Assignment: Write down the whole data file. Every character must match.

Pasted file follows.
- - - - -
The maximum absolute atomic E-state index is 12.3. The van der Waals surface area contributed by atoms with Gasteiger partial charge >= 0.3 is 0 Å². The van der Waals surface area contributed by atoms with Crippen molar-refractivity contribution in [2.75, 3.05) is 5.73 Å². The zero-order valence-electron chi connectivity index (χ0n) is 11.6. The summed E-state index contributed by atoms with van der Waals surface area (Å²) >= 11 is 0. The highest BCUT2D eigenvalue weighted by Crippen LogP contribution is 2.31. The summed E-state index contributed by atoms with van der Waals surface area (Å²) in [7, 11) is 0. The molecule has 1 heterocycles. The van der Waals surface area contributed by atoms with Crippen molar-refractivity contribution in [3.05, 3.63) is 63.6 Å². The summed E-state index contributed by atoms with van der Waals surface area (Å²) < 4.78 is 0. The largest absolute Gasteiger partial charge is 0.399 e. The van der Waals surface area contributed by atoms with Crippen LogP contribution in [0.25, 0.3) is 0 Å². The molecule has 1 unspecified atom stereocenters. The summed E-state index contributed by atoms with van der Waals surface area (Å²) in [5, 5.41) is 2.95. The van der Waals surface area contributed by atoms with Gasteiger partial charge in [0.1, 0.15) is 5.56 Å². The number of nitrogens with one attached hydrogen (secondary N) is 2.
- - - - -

The maximum absolute atomic E-state index is 12.3. The van der Waals surface area contributed by atoms with Gasteiger partial charge >= 0.3 is 0 Å². The van der Waals surface area contributed by atoms with Crippen molar-refractivity contribution in [2.75, 3.05) is 5.73 Å². The zero-order valence-electron chi connectivity index (χ0n) is 11.6. The summed E-state index contributed by atoms with van der Waals surface area (Å²) >= 11 is 0. The highest BCUT2D eigenvalue weighted by Crippen LogP contribution is 2.31. The summed E-state index contributed by atoms with van der Waals surface area (Å²) in [7, 11) is 0. The molecule has 1 heterocycles. The van der Waals surface area contributed by atoms with Crippen molar-refractivity contribution in [3.05, 3.63) is 63.6 Å². The summed E-state index contributed by atoms with van der Waals surface area (Å²) < 4.78 is 0. The largest absolute Gasteiger partial charge is 0.399 e. The van der Waals surface area contributed by atoms with Crippen LogP contribution in [0.25, 0.3) is 0 Å². The molecule has 1 unspecified atom stereocenters. The summed E-state index contributed by atoms with van der Waals surface area (Å²) in [5, 5.41) is 2.95. The van der Waals surface area contributed by atoms with Gasteiger partial charge in [0.1, 0.15) is 5.56 Å². The number of nitrogens with one attached hydrogen (secondary N) is 2.